It’s not necessarily just a question of leaving the house and coming back a day later to life as usual.
Johnson said throughout the region his office had to do several tactical evacuations in which they rescued people trapped behind log jams or in other hazardous situations.
He said as of Monday afternoon there were people whose houses are completely cut off, and many who will have to repair roads or structures.
“People are still in danger now, potentially. There are over 400 streams, little watersheds, throughout our region. And so after what’s gone on, there could be a gust of wind and a bunch of trees that are eroded along the bank fall in a creek, causing a log jam and it starts damming.”
He said people on local water systems should be careful when checking their water boxes.
A similar situation applies to Broadwater Road in Robson, where high waters closed the road and caused an evacuation order that has since been rescinded.
Evacuation orders in Ymir and Salmo were not based on individual creeks, as in Duhamel and Crawford, but on many streams that affected the Salmo River in a way not normally seen.
“The River Forecast Centre isn’t aware of the last time we had this type of hot weather with a high snowback and then torrential downpours,” Johnson says. “That was the equation that hit Grand Forks in 2018 [when disastrous flooding occurred there].”
Johnson said the evacuation addresses were determined by recent engineering studies and computer modelling of a range of weather and topography factors in the drainage.
More than 250 households in Ymir and Salmo were given evacuation orders, but Johnson doesn’t know the numbers of people who actually left, again because some people went to stay with friends and also because the order was lifted after less than 24 hours.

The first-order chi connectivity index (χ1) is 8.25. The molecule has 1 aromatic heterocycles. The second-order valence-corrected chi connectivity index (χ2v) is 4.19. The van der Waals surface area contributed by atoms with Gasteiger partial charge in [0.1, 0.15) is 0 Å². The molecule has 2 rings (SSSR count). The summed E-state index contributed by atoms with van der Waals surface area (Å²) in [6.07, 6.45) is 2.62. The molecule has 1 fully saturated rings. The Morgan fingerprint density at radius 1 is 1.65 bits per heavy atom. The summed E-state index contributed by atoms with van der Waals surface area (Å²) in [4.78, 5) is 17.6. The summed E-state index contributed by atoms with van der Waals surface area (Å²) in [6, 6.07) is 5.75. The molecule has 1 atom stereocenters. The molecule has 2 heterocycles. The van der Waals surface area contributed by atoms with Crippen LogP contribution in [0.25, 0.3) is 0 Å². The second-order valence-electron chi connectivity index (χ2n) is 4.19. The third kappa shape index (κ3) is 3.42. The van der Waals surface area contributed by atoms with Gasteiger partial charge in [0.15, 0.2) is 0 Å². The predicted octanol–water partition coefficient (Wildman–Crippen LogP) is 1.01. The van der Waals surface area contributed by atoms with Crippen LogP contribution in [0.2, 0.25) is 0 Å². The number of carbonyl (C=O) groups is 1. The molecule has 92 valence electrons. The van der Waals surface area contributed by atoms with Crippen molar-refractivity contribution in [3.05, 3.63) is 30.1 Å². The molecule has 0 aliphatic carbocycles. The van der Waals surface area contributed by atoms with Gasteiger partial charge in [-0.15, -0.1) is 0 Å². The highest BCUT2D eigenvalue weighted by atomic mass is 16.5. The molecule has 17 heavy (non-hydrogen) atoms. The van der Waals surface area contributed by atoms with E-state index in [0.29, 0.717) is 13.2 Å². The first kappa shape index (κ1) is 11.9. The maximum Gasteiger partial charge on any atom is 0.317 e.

An evacuation order was also issued for homes along the Slocan River late Saturday, but rescinded within a few hours. Springer Creek overflowed its banks, inundating the Village of Slocan’s campground.
Prior to issuing the orders, the RDCK took the unusual step of issuing an evacuation alert for all properties next to rivers, creeks, and streams, except those in Nelson and Castlegar.
The Crawford Bay transfer station has been closed indefinitely, as parts of Crawford Creek Road washed out.
Calculating the risk
Johnson said decisions to order evacuations are made with the best information available during a compressed time frame.
“I can assure you it is no small task to evacuate people and find a place where they’re warm, safe, dry and fed. These are monumental undertakings that, if we didn’t have to do, we would not do.”
The decision to lift an evacuation order can be as difficult as the one to impose it. How do you decide it’s safe for people to be at home?
“When people are out of their homes — with the stress and the anxiety — the longer you extend that period, the more difficult recovery is, the greater the trauma is. So we’re always trying to get people back into their homes.
“When we saw that risk come down, we removed the order when we were OK with that level of risk. We do that with the experts [engineers and hydrologists] working with the best information we have at the time.”